World Social Forum 2004, Goregaon, Mumbai
A ‘Solidarity Forum’ as an open and democratic space that allows get-togethers, meetings, networking and solidarity formed the heart of our planning concept. It reflects the political character of the World Social Forum (WSF) as an ‘openspace’. A central avenue, a circular central forum and streets are its main features. Access to the forum is through two large entrance/exit squares. These squares establish a definite sense of space. A large maidan is an integral part of it too.
A host of venues for activities, such as conferences, seminars, film shows, exhibitions and theatre performances, a food court and cultural squares are planned around the solidarity forum. Thus, it remains bustling at all times, a pivot around which the various activities take place. The 140 seminar rooms, with capacities ranging from 50 to 1,000 people, are planned in four clusters, each a neighbourhood with streets and squares. Five large conference rooms of capacities ranging from 5,000 to 10,000 people are developed inside the existing industrial sheds. Coloured fabric has been used extensively for wall and ceiling panels to break the monotony of the industrial structure and also provide a different visual experience within.
A sequence of walls of different sizes and heights characterizes the solidarity forum. Carefully designed openings in these walls offer views of spaces beyond. These walls are also painted in different colours to identify the different areas within the forum.
Bamboo, cotton and jute constitute the three basic materials used in the construction and décor of the venue. The super-structures have been built with bamboo and balli (light wood), tied together to provide a stable framework. These have been wrapped around and finished with jute and cotton fabric. Jute has been used extensively on the forum walls and lends a strong character to the design of the place. It has been left in its natural form, and in places, treated carefully with colour. It has also been used for the roofs of various temporary structures as in the exhibition and food stalls, and for the walls. Restricting the materials used to bamboo, cotton and jute has helped control costs even while giving the WSF-2004 venue a distinct, though humble, character.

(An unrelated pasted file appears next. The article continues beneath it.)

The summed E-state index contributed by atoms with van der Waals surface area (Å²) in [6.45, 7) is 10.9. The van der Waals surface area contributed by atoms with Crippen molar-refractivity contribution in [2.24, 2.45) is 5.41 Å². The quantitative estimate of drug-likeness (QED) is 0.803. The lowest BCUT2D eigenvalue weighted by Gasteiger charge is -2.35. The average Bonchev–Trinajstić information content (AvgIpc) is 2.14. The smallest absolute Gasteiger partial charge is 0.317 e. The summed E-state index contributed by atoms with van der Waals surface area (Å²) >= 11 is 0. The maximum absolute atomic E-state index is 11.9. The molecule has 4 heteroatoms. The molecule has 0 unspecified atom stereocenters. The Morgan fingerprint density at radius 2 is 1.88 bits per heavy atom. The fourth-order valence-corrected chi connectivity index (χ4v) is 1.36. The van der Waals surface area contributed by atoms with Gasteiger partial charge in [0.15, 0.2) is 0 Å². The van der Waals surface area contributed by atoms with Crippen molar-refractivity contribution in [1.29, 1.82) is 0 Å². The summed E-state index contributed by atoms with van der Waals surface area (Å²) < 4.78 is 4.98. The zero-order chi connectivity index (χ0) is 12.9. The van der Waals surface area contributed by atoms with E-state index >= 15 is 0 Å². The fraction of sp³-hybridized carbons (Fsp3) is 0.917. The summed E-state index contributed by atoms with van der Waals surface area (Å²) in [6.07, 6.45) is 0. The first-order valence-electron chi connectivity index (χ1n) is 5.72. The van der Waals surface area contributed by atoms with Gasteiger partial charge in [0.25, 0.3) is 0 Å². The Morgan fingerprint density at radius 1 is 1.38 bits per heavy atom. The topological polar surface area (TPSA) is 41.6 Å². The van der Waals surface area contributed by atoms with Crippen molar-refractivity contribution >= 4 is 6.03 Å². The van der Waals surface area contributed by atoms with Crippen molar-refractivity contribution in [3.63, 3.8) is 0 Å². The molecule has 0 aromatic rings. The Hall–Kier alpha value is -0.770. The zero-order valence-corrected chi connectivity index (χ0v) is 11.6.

Firmly committed to the belief that Another World Is Possible, the World Social Forum (WSF) is an open space for discussing alternatives to the dominant neo-liberal processes, for exchanging experiences and for strengthening alliances among mass organizations, people’s movements and civil society groups.
People’s movements across the world are working to demonstrate that the path to sustainable development and social and economic justice does not lie in neo-liberal globalization but in alternative models for people-centred and self-reliant progress. It proposes democratic alternatives to imperialist globalization. The WSF is a response of the growing international movement that is challenging capitalist-led globalization and the neo-liberal economic policies pursued by most countries.
The WSF’s agenda in India aims to make space for workers, peasants, indigenous peoples, dalits, women, slum-dwellers, hawkers, minorities, immigrants, students, academicians, artisans, artists and other members of the creative world, professionals, the media and for local businessmen and industrialists, as well as for parliamentarians, sympathetic bureaucrats and other concerned sections from within and outside the state.
The total number of participants exceeded 130,000 including over 14,000 foreign delegates from 117 countries. Totally, 1,653 different organizations from the world over were present.
Organisers: WSF India Trust.
Implementation: Venueand Logistics Group, India Organising Committee.
Landarea: 60 acres.
Cost: Rs. 750 lac.
Contractors: R. M. Bhuttherand Co.
Consultants– Electrical: Siddharth Consultants, Siemens Workers’ Union.
Period of construction: 30days.
Supporting architects: Sanjeev Karekar,
Mohammed Ali Momin, Suvendu Das, PerineD’ Avione